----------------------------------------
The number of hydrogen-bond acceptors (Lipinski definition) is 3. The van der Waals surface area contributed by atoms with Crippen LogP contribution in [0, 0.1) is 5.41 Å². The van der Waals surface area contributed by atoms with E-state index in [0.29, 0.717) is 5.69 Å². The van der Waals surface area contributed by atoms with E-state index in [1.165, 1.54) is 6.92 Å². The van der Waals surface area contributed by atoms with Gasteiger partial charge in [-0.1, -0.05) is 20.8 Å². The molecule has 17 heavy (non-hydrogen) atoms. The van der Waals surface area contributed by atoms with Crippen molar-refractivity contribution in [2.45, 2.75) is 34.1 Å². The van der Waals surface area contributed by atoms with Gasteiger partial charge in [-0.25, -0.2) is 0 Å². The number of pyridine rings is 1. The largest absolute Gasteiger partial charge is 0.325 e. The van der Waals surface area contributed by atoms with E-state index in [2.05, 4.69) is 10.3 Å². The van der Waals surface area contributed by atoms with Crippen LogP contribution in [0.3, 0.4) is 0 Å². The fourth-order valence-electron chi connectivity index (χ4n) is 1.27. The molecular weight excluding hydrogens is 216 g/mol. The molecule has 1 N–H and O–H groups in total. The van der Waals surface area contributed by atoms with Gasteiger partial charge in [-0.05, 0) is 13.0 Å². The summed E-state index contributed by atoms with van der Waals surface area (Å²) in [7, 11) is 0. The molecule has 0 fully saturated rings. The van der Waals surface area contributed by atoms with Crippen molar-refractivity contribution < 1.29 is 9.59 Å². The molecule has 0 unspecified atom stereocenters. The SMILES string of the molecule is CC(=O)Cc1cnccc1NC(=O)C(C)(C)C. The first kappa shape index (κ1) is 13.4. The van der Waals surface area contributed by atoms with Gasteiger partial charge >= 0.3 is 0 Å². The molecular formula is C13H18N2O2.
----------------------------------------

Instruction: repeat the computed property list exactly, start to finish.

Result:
The number of hydrogen-bond acceptors (Lipinski definition) is 3. The van der Waals surface area contributed by atoms with Crippen LogP contribution in [0, 0.1) is 5.41 Å². The van der Waals surface area contributed by atoms with E-state index in [0.29, 0.717) is 5.69 Å². The van der Waals surface area contributed by atoms with E-state index in [1.165, 1.54) is 6.92 Å². The van der Waals surface area contributed by atoms with Gasteiger partial charge in [-0.1, -0.05) is 20.8 Å². The molecule has 17 heavy (non-hydrogen) atoms. The van der Waals surface area contributed by atoms with Crippen molar-refractivity contribution in [2.45, 2.75) is 34.1 Å². The van der Waals surface area contributed by atoms with Gasteiger partial charge in [-0.25, -0.2) is 0 Å². The number of pyridine rings is 1. The largest absolute Gasteiger partial charge is 0.325 e. The van der Waals surface area contributed by atoms with E-state index in [2.05, 4.69) is 10.3 Å². The van der Waals surface area contributed by atoms with Crippen LogP contribution in [0.3, 0.4) is 0 Å². The fourth-order valence-electron chi connectivity index (χ4n) is 1.27. The molecular weight excluding hydrogens is 216 g/mol. The molecule has 1 N–H and O–H groups in total. The van der Waals surface area contributed by atoms with Gasteiger partial charge in [-0.05, 0) is 13.0 Å². The summed E-state index contributed by atoms with van der Waals surface area (Å²) in [7, 11) is 0. The molecule has 0 fully saturated rings. The van der Waals surface area contributed by atoms with Crippen molar-refractivity contribution < 1.29 is 9.59 Å². The molecule has 0 unspecified atom stereocenters. The SMILES string of the molecule is CC(=O)Cc1cnccc1NC(=O)C(C)(C)C. The first kappa shape index (κ1) is 13.4. The van der Waals surface area contributed by atoms with Gasteiger partial charge >= 0.3 is 0 Å². The molecular formula is C13H18N2O2.